“I refused and stood my grounds that I will not allow my kids, especially my sons to be initiated into their deity cult known as Umuozu shrine worshippers, before they attain the age of 7 to 8 years of age. I have seen children who are initiated into this cult in their early age suffer adverse effects and negative consequences in their youth. As a mother I cannot allow these people suffer my kids through body incisions and rubbing of unknown substances into such open wounds that may affect their well being.

“Also my husband’s family are into female genital mutilation and as such puts my daughter in line of danger as she will definitely be subjected to such cruel and harmful traditional practice of circumcision,” she explained.

“I thought he was not serious all along until recently when I received the decision of the final dissolution of our union as husband and wife, which would have been 10 years by December 18, 2020.

“Since receiving this news my life has been shattered, my little hope of support that I was hanging onto has disappeared. This has been a harrowing experience for me and my kids.

“Who is now going to protect me and my children from my evil in-laws or from the vile of my brother who is using his connection as a police officer to perpetrate evil against me?”, she questioned.

Pressure accompanied with Threats and Rumuors

According to Susan, the pressures from home never stopped, as her ex-husband’s family have constantly been threatening her and even went as far as spreading rumors of her indulging in lesbianism.

“My ex-husband’s family is constantly issuing threats calling for my head if I do not bring their children back to them, which they want me to do that as soon as possible. I have become a fugitive before my own very family and my ex-husband’s family.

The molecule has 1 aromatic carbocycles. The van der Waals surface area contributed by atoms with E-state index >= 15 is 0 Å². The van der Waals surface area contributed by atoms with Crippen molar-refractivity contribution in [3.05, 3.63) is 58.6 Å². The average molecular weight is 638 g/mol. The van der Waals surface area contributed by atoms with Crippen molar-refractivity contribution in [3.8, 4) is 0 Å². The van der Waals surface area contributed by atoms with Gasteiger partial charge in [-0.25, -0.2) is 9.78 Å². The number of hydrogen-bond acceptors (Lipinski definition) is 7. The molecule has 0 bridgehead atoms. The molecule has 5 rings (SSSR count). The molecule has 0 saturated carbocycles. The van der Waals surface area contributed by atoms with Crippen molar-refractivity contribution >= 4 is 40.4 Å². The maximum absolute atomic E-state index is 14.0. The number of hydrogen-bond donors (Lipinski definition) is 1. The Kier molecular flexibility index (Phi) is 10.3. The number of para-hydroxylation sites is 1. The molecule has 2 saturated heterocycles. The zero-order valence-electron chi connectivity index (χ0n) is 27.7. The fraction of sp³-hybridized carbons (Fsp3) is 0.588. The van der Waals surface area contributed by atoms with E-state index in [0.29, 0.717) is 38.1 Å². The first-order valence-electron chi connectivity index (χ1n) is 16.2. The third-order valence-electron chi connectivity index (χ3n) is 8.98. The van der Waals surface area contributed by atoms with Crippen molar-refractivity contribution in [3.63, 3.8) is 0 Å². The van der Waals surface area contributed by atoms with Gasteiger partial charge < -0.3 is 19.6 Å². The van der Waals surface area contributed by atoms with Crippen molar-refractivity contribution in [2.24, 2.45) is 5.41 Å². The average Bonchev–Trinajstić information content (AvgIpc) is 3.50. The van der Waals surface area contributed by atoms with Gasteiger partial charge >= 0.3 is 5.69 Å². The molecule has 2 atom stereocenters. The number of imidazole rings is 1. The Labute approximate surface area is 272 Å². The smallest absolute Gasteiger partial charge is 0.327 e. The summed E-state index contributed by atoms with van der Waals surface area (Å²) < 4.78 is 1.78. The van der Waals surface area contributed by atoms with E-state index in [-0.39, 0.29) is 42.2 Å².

“I have had to change my phone number but my ex-husband’s family still have ways to reach me, and the threats to our lives continue. They want me to provide my daughter to fulfill the task of circumcision.

“All these pressures was nothing compared with the latest rumor my ex-husband’s family has manufactured and is currently making the rounds in our community.


Nigeria not safe for LGBT

Both male and female same-sex sexual activity is considered illegal in Nigeria. The maximum punishment for same-sex sexual activity in Nigeria is 14 years imprisonment. The Same-Sex Marriage Prohibition Act criminalises all forms of same-sex unions and same-sex marriage in Nigeria.

With this rumour, Susan’s life is in danger if she returns back, as she faces 14 year’s imprisonment.

“The youths in our community will take the laws into their own hands on hearing such accusation about any member of the community being involved in same sex.

“As it now stands I cannot show my face in my community nor walk the street freely anymore, unless I am able to clear myself of this stigmatization. This has greatly impacted on my life and has made me so depressed and the thought of ending it all is not far away, as I keep getting suicidal thoughts these days.

“However, I got my kids to think of at this stage in my life. They need me as much as I need them. I know I will not survive long in Nigeria, especially with this new accusation.

“How will my sons ever be able to survive the barbaric fetish rituals of cult initiation and my daughter a forceful circumcision or be able to freely mix up with other kids at school without being called homophobic names?

“This is why I must continue to appeal to the government of Canada for protection of my kids and myself,” she said.